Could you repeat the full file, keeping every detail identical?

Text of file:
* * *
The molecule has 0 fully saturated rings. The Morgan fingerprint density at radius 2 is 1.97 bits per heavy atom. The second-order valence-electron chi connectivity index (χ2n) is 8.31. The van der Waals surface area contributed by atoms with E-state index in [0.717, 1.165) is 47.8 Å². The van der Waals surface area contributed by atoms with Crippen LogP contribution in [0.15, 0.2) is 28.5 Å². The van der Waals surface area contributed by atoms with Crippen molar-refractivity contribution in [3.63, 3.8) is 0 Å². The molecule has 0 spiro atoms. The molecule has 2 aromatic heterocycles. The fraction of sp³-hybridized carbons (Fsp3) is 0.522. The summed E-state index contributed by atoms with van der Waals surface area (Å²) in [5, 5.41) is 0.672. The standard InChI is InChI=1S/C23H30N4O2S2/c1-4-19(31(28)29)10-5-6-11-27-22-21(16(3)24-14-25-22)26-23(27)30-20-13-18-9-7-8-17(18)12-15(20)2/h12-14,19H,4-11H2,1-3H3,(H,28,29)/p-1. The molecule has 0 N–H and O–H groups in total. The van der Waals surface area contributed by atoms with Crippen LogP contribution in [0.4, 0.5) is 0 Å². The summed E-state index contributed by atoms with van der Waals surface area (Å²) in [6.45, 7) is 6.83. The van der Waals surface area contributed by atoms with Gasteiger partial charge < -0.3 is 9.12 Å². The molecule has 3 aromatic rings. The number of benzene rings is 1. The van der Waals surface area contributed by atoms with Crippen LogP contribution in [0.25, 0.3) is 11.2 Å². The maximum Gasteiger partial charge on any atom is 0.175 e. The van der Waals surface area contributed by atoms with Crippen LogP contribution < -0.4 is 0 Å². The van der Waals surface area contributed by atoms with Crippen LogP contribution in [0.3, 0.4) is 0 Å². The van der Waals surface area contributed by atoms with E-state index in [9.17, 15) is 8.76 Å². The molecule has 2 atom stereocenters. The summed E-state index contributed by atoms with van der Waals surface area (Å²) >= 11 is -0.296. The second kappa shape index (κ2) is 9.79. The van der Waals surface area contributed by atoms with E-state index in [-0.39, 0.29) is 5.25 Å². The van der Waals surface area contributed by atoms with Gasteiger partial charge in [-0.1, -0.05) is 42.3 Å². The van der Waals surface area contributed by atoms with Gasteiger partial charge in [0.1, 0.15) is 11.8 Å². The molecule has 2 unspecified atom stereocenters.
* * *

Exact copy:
The molecule has 0 fully saturated rings. The Morgan fingerprint density at radius 2 is 1.97 bits per heavy atom. The second-order valence-electron chi connectivity index (χ2n) is 8.31. The van der Waals surface area contributed by atoms with E-state index in [0.717, 1.165) is 47.8 Å². The van der Waals surface area contributed by atoms with Crippen LogP contribution in [0.15, 0.2) is 28.5 Å². The van der Waals surface area contributed by atoms with Crippen molar-refractivity contribution in [3.63, 3.8) is 0 Å². The molecule has 0 spiro atoms. The molecule has 2 aromatic heterocycles. The fraction of sp³-hybridized carbons (Fsp3) is 0.522. The summed E-state index contributed by atoms with van der Waals surface area (Å²) in [5, 5.41) is 0.672. The standard InChI is InChI=1S/C23H30N4O2S2/c1-4-19(31(28)29)10-5-6-11-27-22-21(16(3)24-14-25-22)26-23(27)30-20-13-18-9-7-8-17(18)12-15(20)2/h12-14,19H,4-11H2,1-3H3,(H,28,29)/p-1. The molecule has 0 N–H and O–H groups in total. The van der Waals surface area contributed by atoms with Crippen LogP contribution in [0.4, 0.5) is 0 Å². The summed E-state index contributed by atoms with van der Waals surface area (Å²) in [6.45, 7) is 6.83. The van der Waals surface area contributed by atoms with Gasteiger partial charge < -0.3 is 9.12 Å². The molecule has 3 aromatic rings. The number of benzene rings is 1. The van der Waals surface area contributed by atoms with Crippen LogP contribution in [0.25, 0.3) is 11.2 Å². The maximum Gasteiger partial charge on any atom is 0.175 e. The van der Waals surface area contributed by atoms with Crippen LogP contribution < -0.4 is 0 Å². The van der Waals surface area contributed by atoms with Crippen LogP contribution in [0.3, 0.4) is 0 Å². The van der Waals surface area contributed by atoms with E-state index in [9.17, 15) is 8.76 Å². The molecule has 2 atom stereocenters. The summed E-state index contributed by atoms with van der Waals surface area (Å²) >= 11 is -0.296. The second kappa shape index (κ2) is 9.79. The van der Waals surface area contributed by atoms with E-state index in [-0.39, 0.29) is 5.25 Å². The van der Waals surface area contributed by atoms with Gasteiger partial charge in [-0.1, -0.05) is 42.3 Å². The van der Waals surface area contributed by atoms with Gasteiger partial charge in [0.1, 0.15) is 11.8 Å². The molecule has 2 unspecified atom stereocenters.